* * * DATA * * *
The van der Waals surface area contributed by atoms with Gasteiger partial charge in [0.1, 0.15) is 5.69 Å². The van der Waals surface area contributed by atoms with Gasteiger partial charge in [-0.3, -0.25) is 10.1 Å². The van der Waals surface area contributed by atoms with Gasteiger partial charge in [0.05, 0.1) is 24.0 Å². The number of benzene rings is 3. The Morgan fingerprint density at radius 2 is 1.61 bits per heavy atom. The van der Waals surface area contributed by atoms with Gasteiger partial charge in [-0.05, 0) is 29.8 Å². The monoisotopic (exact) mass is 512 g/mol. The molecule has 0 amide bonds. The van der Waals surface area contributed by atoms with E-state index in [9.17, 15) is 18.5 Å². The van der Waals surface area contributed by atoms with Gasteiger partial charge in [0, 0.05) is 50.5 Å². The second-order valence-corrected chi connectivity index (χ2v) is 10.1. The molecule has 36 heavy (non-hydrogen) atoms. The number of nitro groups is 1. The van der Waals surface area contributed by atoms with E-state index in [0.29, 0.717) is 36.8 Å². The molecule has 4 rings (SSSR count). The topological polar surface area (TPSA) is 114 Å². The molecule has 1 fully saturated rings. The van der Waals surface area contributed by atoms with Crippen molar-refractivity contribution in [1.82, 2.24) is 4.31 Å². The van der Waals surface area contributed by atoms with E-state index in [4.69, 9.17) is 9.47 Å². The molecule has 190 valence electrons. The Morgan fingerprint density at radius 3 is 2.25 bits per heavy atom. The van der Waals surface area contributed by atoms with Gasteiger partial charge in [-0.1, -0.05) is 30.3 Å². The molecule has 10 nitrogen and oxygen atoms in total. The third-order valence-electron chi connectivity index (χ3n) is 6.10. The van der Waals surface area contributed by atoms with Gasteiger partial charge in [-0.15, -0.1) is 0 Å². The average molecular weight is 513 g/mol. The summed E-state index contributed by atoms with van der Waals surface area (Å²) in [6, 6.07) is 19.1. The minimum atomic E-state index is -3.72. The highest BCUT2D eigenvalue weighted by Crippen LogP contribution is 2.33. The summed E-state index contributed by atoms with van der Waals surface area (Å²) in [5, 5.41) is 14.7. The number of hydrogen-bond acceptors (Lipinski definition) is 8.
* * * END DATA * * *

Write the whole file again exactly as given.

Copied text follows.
The van der Waals surface area contributed by atoms with Gasteiger partial charge in [0.1, 0.15) is 5.69 Å². The van der Waals surface area contributed by atoms with Gasteiger partial charge in [-0.3, -0.25) is 10.1 Å². The van der Waals surface area contributed by atoms with Gasteiger partial charge in [0.05, 0.1) is 24.0 Å². The number of benzene rings is 3. The Morgan fingerprint density at radius 2 is 1.61 bits per heavy atom. The van der Waals surface area contributed by atoms with Gasteiger partial charge in [-0.05, 0) is 29.8 Å². The monoisotopic (exact) mass is 512 g/mol. The molecule has 0 amide bonds. The van der Waals surface area contributed by atoms with E-state index in [9.17, 15) is 18.5 Å². The van der Waals surface area contributed by atoms with Gasteiger partial charge in [0, 0.05) is 50.5 Å². The second-order valence-corrected chi connectivity index (χ2v) is 10.1. The molecule has 36 heavy (non-hydrogen) atoms. The number of nitro groups is 1. The van der Waals surface area contributed by atoms with E-state index in [0.29, 0.717) is 36.8 Å². The molecule has 4 rings (SSSR count). The topological polar surface area (TPSA) is 114 Å². The molecule has 1 fully saturated rings. The van der Waals surface area contributed by atoms with Crippen molar-refractivity contribution in [1.82, 2.24) is 4.31 Å². The van der Waals surface area contributed by atoms with E-state index in [4.69, 9.17) is 9.47 Å². The molecule has 190 valence electrons. The Morgan fingerprint density at radius 3 is 2.25 bits per heavy atom. The van der Waals surface area contributed by atoms with Gasteiger partial charge in [-0.1, -0.05) is 30.3 Å². The molecule has 10 nitrogen and oxygen atoms in total. The third-order valence-electron chi connectivity index (χ3n) is 6.10. The van der Waals surface area contributed by atoms with Gasteiger partial charge in [-0.15, -0.1) is 0 Å². The average molecular weight is 513 g/mol. The summed E-state index contributed by atoms with van der Waals surface area (Å²) in [6, 6.07) is 19.1. The minimum atomic E-state index is -3.72. The highest BCUT2D eigenvalue weighted by Crippen LogP contribution is 2.33. The summed E-state index contributed by atoms with van der Waals surface area (Å²) in [5, 5.41) is 14.7. The number of hydrogen-bond acceptors (Lipinski definition) is 8.